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The Surge After the Storm: The Impact of Hurricane Sandy on Hospitals in New York City


The Surge After the Storm: The Impact of Hurricane Sandy on Hospitals in New York City

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Course Information


As one of the efforts in promoting learning of best practices in disaster response, the Hong Kong Jockey Club Disaster Preparedness and Response Institute partnered with the FXB Center for Health and Human Rights at Harvard University (Harvard FXB Centre) to develop case studies based on real situations of past disaster and situations with emerging disaster risks.  

Our case studies are presented in various forms: study papers, interactive modules and videos

Apart from the case study papers and knowledge assessment put in the website, teaching materials for tertiary level or professional learning such as in medical or public health schools and training courses for disaster practitioners, NGOs, policy makers, etc, are available upon request. Please contact [email protected] for details.

About this case study

Hurricane Sandy, a late-season post-tropical cyclone, affected 24 states in USA with particularly severe damage in New Jersey and New York. Sandy began as a tropical wave in the Caribbean on October 19. On October 26, Governor Andrew Cuomo declared a state of emergency for the entire state of New York. The Mayor ordered public schools to close on October 29, and those living in low-lying areas of NYC (Zone A) to evacuate.

Combined with the storm surge flooding and failure of emergency power back-up system, these led to the evacuation of New York’s landmark hospitals, including the NYU Langone Medical Center and Bellevue Hospital. Hundreds of patients in adult care facilities and nursing homes were also evacuated.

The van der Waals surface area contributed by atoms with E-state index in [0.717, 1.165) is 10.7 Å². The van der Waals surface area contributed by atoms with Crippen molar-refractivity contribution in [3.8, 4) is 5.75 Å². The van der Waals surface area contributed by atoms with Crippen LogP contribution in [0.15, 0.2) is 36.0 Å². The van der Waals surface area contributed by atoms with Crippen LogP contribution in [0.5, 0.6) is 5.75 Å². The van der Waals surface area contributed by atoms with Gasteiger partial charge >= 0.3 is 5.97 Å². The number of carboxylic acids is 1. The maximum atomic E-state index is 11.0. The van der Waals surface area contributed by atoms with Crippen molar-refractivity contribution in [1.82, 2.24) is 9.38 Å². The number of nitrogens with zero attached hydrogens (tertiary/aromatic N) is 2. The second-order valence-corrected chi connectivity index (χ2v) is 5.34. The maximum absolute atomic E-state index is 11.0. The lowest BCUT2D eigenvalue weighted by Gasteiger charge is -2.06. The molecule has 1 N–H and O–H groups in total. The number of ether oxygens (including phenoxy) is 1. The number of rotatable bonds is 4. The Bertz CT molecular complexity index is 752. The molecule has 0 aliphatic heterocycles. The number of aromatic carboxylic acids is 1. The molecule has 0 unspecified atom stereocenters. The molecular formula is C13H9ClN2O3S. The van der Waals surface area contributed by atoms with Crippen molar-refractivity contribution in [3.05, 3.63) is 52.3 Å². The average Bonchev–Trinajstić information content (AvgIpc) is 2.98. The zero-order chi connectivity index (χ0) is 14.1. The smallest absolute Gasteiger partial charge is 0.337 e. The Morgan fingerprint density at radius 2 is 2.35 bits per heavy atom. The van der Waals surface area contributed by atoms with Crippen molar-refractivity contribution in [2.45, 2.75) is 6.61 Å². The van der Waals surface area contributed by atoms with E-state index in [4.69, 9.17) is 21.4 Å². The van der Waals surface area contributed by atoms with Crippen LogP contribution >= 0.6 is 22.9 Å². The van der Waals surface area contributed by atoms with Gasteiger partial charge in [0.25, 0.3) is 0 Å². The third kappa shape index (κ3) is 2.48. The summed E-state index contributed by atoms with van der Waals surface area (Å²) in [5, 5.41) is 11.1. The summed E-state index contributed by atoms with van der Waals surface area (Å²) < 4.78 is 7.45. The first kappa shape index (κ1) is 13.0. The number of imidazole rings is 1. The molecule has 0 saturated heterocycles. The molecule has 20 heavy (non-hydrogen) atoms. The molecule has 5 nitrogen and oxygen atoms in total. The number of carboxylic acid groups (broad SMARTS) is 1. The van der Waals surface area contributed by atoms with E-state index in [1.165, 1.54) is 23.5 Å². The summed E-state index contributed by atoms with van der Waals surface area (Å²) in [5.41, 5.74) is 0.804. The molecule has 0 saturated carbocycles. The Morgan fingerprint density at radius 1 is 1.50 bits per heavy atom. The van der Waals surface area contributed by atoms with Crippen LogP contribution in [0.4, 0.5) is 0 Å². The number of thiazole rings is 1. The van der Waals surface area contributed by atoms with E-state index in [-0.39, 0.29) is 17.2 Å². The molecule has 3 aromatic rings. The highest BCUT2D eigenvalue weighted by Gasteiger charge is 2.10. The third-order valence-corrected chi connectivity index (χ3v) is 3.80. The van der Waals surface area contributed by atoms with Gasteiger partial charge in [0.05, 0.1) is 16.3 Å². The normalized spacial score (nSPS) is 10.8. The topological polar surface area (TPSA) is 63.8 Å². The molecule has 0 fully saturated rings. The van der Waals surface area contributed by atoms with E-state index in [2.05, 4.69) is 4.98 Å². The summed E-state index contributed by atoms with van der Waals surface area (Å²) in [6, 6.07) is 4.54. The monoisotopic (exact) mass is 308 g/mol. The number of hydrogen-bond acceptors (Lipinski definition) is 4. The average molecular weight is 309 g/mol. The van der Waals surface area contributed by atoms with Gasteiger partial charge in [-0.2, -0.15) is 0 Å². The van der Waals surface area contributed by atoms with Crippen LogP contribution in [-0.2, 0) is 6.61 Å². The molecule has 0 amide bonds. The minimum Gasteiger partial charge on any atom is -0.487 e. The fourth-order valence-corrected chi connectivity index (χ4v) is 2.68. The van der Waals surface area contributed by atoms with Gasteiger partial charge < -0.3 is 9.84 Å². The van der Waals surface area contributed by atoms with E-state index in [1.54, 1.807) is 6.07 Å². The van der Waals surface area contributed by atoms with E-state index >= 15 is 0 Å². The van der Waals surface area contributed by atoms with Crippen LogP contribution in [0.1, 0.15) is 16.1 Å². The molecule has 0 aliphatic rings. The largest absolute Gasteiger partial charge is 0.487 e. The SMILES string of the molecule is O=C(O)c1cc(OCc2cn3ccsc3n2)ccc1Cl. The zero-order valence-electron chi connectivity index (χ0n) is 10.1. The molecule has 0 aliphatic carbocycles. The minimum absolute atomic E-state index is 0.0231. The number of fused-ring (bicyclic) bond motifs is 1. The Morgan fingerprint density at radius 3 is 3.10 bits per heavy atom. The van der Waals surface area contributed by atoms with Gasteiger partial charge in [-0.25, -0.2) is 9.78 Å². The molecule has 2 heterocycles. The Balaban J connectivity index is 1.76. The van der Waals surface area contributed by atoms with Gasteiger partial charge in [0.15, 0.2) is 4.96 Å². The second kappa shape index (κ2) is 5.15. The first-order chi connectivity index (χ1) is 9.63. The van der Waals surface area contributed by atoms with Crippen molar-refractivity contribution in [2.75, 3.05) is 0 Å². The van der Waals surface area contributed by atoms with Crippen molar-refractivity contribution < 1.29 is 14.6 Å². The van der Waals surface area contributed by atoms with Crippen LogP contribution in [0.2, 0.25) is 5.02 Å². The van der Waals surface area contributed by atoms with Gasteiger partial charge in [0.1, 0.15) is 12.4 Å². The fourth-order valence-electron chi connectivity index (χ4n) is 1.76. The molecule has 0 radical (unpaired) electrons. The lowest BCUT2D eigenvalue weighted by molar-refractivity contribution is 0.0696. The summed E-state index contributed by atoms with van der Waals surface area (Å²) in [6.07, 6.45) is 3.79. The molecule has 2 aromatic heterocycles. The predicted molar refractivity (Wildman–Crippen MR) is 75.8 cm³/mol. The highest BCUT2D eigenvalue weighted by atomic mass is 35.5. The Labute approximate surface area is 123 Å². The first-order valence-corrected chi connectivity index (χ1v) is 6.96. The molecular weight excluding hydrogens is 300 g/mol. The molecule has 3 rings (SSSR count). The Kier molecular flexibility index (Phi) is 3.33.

The estimated assessment of damage in New York City was $15 billion, including damage to homes, businesses, infrastructure, the healthcare system, and other areas of the city. In the weeks following the storm, the hospitals lost about USD 70 million per week.

This case study is suitable to be used as an exercise that can be customized to the geographic area of interest to classes with health background. Encourage the class to test various permutations of hospital shut-downs and route closures in their case-city to model impact on the affected and receiving hospitals, with attention to planning, immediate response and transfers, long-term surge capacity, and recovery.

What you'll learn

This case-study focuses on the impact of Hurricane Sandy on New York City’s healthcare infrastructure. Most hospital disaster plans are focused on surge capacity - the ability of the hospital to respond to an influx of a large number of new patients. Seldom do hospitals practice evacuation of their own premises in entirety.

The case draws attention to the particular challenges of hospital evacuation, including the safe and timely transport of all patients but especially of their critical patients many of whom would be dependent on equipment requiring constant power. Most cities, even in the developed world, do not have a real-time census of inpatient and ICU beds across their hospitals, making efficient and rapid evacuation of an entire hospital a logistical challenge. Transferring patients to other facilities entails identifying a receiving facility, arranging safe and rapid transport, sending complete medical records, and often providing staff to care for the patients during transport.



Disclaimer: The views and opinions expressed in this case study are those of the authors and do not necessarily reflect the views of the Hong Kong Jockey Club Disaster Preparedness and Response Institute.

Disaster preparedness, Hospital evacuation, Surge capacity
HKJCDPRI/Harvard FXB/Harvard HHI

Dr. Satchit Balsari

Prof. Jennifer Leaning

Dr. Kaylie Patrick

Dr. Kenneth Perry